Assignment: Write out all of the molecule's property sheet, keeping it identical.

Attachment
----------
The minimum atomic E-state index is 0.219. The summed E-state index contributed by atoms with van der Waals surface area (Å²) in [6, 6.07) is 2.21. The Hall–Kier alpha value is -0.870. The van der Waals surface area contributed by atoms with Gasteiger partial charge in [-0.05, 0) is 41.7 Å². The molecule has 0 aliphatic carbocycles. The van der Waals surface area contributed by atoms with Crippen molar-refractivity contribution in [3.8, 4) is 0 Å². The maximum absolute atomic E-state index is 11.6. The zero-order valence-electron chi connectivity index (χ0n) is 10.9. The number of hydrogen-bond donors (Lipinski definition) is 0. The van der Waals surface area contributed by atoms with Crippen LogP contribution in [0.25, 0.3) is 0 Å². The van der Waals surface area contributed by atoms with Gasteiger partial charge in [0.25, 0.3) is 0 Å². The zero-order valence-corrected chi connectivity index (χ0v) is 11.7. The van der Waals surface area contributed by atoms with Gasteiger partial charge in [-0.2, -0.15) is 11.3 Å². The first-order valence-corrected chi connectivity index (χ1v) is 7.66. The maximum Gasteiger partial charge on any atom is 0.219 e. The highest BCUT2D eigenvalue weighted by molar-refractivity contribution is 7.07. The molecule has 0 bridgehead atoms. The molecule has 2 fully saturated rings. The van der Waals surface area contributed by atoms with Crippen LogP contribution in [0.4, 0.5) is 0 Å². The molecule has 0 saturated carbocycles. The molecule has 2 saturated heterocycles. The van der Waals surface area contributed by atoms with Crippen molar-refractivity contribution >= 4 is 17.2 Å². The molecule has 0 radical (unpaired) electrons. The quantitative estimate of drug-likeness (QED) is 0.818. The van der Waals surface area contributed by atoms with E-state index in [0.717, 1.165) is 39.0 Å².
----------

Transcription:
The minimum atomic E-state index is 0.219. The summed E-state index contributed by atoms with van der Waals surface area (Å²) in [6, 6.07) is 2.21. The Hall–Kier alpha value is -0.870. The van der Waals surface area contributed by atoms with Gasteiger partial charge in [-0.05, 0) is 41.7 Å². The molecule has 0 aliphatic carbocycles. The van der Waals surface area contributed by atoms with Crippen molar-refractivity contribution in [3.8, 4) is 0 Å². The maximum absolute atomic E-state index is 11.6. The zero-order valence-electron chi connectivity index (χ0n) is 10.9. The number of hydrogen-bond donors (Lipinski definition) is 0. The van der Waals surface area contributed by atoms with Crippen LogP contribution in [0.25, 0.3) is 0 Å². The van der Waals surface area contributed by atoms with Gasteiger partial charge in [0.25, 0.3) is 0 Å². The zero-order valence-corrected chi connectivity index (χ0v) is 11.7. The van der Waals surface area contributed by atoms with Gasteiger partial charge in [-0.2, -0.15) is 11.3 Å². The first-order valence-corrected chi connectivity index (χ1v) is 7.66. The maximum Gasteiger partial charge on any atom is 0.219 e. The highest BCUT2D eigenvalue weighted by molar-refractivity contribution is 7.07. The molecule has 0 bridgehead atoms. The molecule has 2 fully saturated rings. The van der Waals surface area contributed by atoms with Crippen LogP contribution in [0.4, 0.5) is 0 Å². The molecule has 0 saturated carbocycles. The molecule has 2 saturated heterocycles. The van der Waals surface area contributed by atoms with Crippen molar-refractivity contribution >= 4 is 17.2 Å². The molecule has 0 radical (unpaired) electrons. The quantitative estimate of drug-likeness (QED) is 0.818. The van der Waals surface area contributed by atoms with E-state index in [0.717, 1.165) is 39.0 Å².